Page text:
And yet, here I sit, captivated by that .395 career OBP. I’m captivated, too, by the fact that the three organizations we’ve seen take a chance on Walsh were, in order:

  1. The Cardinals, and specifically, the scouting department run by Jeff Luhnow and Sig Mejdal;
  2. The A’s; and
  3. The new-look Brewers, starring new GM David Stearns, formerly a Luhnow apprentice in Houston.

I can’t help wondering if this is another guy whose skill set the league has just not valued enough. There’s been an increasing pushback, of sorts, among even the teams who used to value OBP the most. It hasn’t been rhetorical, or often, even especially obvious; it’s just been there. There was a power surge last summer that brought run-scoring back to baseball for a time, but it wasn’t fueled by anyone getting on base more. Instead, for the most part, the league got more aggressive. Pitchers had been steadily putting a higher and higher percentage of their early pitches, especially first pitches, in the zone over the last two and a half seasons, and halfway through last year, the league finally made an offensive adjustment: not just more first-pitch swings, but many more, and more aggression early in counts in general.

That worked, but I’m not ready to call it sustainable, and I’m a long damn way from ready to prioritize power over OBP, as some have suggested. There will be a counter-adjustment to the one batters made late last year, and when it comes, the league is going to have to find a new way to keep offense alive. I predict that baseball won’t really find a semi-stable run-environment equilibrium again until it finds a way to make offense correlate better with OBP again, and to bring the latter number up on a systemic level.

Guys like Walsh offer the chance to do that. A generation of Colin Walshes failed, because once pitchers realized they weren’t going to punish them all that much with power, they simply started pounding an ever-growing strike zone shaped by ever-more skilled framers, and invited Walsh-type hitters to bounce the ball into ever-more optimized defensive alignments. There’s a brave future out there, though, where a hitter with exceptional plate discipline as his driving skill can once again become a solid big-league regular. It might mean adjustments, like game-planning against hurlers as well as they do against hitters, or it might mean rule changes, like a smaller, fairer strike zone. One way or another, Walsh, being a switch-hitter and a Stanford kid and a bit more of an athlete than some of his ilk, is as good a candidate for the job as anyone. I can’t jettison Colin Walsh into a simpler past (when he would have made an easier and tidier article subject), so for now, I’ll content myself with watching to see whether he can work enough counts and foul off enough two-strike offerings to be one of the men who brings OBP back into style.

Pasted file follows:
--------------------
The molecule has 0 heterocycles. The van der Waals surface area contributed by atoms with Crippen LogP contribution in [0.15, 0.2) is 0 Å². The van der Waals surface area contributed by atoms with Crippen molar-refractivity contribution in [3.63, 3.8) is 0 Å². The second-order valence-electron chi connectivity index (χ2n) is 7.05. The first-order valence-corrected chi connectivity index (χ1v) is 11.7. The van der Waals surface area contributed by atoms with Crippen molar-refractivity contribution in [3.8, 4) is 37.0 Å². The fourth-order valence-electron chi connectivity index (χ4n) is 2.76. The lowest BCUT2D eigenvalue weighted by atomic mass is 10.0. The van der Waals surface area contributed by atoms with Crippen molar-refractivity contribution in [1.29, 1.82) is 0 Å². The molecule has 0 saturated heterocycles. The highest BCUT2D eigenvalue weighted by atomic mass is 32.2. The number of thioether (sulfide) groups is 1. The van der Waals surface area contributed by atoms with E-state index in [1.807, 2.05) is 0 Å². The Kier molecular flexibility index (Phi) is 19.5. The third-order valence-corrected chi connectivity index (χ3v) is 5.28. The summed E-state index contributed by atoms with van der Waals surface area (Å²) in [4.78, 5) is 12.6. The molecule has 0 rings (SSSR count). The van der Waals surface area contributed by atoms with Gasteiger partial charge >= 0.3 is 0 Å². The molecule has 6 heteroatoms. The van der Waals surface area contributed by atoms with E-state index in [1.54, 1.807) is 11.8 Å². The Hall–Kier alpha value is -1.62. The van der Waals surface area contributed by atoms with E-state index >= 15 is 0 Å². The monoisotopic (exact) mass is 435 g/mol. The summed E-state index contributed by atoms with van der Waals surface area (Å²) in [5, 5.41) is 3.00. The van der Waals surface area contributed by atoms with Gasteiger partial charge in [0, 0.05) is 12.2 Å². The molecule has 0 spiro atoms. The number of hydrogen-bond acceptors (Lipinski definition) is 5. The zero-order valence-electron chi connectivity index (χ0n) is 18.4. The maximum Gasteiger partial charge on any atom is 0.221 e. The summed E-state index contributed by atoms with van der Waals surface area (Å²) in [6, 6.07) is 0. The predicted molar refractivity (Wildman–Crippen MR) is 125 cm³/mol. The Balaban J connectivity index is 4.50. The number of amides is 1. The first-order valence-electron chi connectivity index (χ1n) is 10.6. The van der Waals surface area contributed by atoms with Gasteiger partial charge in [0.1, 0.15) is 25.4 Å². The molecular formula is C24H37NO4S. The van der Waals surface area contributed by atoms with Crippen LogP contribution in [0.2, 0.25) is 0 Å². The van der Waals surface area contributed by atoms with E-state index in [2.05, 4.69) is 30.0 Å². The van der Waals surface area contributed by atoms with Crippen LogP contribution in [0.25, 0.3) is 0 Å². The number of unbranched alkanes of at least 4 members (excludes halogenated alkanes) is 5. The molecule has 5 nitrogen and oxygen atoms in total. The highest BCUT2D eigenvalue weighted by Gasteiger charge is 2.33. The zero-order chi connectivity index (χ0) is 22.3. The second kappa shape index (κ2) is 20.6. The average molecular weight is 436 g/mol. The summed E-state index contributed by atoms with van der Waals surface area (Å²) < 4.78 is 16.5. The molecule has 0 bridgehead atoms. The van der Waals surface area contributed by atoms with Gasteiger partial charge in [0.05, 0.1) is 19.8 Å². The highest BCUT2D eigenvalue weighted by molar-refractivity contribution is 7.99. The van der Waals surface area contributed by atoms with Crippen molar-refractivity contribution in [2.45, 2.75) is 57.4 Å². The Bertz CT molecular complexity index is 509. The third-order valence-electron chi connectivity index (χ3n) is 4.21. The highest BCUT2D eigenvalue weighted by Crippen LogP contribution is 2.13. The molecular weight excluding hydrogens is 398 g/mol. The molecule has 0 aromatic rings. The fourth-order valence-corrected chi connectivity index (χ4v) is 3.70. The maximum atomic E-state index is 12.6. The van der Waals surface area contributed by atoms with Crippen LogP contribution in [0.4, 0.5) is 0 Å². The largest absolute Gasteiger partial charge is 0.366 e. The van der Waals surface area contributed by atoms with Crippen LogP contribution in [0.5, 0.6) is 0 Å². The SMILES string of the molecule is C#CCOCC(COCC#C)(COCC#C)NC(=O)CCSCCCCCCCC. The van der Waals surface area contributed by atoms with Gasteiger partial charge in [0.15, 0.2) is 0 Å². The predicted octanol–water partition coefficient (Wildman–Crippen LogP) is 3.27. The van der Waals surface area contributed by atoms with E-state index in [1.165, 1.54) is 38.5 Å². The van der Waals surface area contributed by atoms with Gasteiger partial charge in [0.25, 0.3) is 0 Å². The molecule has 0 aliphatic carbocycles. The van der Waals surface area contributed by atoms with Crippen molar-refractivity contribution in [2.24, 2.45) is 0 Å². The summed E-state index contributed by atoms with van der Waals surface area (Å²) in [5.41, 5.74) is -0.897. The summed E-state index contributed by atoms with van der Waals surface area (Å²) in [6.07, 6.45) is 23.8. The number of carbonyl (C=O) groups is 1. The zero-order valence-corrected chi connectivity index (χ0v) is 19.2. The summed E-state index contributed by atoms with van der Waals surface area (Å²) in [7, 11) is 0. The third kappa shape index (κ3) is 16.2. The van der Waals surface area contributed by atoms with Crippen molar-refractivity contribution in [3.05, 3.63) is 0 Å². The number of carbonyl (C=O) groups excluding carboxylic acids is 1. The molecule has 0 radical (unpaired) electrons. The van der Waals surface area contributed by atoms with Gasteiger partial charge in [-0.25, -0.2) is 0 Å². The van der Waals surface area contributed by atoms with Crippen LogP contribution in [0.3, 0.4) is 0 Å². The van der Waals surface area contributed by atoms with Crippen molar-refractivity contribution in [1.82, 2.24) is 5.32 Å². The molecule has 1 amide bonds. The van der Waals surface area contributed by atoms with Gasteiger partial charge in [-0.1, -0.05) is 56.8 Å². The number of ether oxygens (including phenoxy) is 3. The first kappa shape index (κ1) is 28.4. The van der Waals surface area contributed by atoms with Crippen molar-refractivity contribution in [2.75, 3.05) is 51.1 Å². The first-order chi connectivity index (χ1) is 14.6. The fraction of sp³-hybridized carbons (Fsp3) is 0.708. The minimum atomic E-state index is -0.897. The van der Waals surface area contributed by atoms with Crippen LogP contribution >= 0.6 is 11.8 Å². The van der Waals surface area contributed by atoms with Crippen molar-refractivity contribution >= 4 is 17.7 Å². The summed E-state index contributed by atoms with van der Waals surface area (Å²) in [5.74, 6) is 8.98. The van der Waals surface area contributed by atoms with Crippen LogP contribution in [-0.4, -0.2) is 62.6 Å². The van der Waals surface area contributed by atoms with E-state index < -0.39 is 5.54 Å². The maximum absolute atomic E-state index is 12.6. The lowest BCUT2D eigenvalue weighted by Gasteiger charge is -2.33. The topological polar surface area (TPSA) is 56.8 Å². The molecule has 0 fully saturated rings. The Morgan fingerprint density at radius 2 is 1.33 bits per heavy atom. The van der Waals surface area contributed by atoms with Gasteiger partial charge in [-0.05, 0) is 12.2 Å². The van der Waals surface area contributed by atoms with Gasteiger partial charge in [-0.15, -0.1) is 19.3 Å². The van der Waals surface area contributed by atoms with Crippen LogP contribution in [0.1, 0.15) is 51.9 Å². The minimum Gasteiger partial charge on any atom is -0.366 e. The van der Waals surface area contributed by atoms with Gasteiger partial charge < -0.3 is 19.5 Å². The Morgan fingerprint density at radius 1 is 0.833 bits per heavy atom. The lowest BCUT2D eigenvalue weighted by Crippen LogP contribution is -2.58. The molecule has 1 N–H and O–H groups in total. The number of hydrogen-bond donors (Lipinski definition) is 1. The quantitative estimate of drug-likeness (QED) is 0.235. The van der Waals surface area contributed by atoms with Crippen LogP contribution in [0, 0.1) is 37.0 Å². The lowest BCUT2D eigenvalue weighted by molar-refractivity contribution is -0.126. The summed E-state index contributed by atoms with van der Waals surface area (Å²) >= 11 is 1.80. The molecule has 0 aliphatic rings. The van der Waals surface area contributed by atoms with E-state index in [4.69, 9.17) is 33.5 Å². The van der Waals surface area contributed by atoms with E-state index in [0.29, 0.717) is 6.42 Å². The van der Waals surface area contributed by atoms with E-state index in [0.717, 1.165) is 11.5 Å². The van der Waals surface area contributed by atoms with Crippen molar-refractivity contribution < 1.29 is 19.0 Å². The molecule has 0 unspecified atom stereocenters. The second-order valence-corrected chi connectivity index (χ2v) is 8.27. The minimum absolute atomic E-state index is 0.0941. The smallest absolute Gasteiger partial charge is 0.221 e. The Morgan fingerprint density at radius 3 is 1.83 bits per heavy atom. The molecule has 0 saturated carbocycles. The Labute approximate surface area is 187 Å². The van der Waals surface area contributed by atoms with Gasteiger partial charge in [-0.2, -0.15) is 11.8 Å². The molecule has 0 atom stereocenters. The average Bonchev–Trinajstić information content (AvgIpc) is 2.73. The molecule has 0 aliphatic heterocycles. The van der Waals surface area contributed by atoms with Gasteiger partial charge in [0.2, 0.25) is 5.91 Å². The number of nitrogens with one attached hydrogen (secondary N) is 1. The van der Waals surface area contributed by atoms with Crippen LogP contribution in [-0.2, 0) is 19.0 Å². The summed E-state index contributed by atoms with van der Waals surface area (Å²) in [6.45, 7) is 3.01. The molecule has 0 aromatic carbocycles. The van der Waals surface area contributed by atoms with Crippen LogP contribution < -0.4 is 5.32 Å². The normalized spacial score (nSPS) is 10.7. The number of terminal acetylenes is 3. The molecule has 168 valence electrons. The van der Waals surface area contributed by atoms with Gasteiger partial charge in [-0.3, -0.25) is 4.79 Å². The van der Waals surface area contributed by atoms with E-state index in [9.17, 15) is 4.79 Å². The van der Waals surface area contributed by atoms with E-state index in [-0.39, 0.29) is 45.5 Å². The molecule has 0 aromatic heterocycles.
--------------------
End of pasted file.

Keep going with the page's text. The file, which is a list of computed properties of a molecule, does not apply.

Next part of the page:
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Nice article, Matthew. This would seem like a great season for the Brewers to make Walsh a mid- or late-season call-up to see what he can do. (Ditto last year with the A's.) I hope he gets a chance.
He's actually a Rule 5 pick so they have to keep him on the major league roster or offer him back to the A's.

I think there's a pretty reasonable chance he sticks around, at least to begin the season. Assuming Gennett, Villar, and Hill are the starters at 2B, SS, and 3B respectively, the only other infielders on the 40-man roster are 2B/3B Walsh, 1B/3B Garin Cecchini (MiLB opt remaining), 1B Andy Wilkins (opt remaining), SS Yadiel Rivera (opt remaining), and SS Orlando Arcia (opt remaining).

Arcia is definitely starting in AAA. That leaves Rivera and Walsh as the only middle infielders. I think it's probably reasonably likely they're both on the Brewers bench to open the season.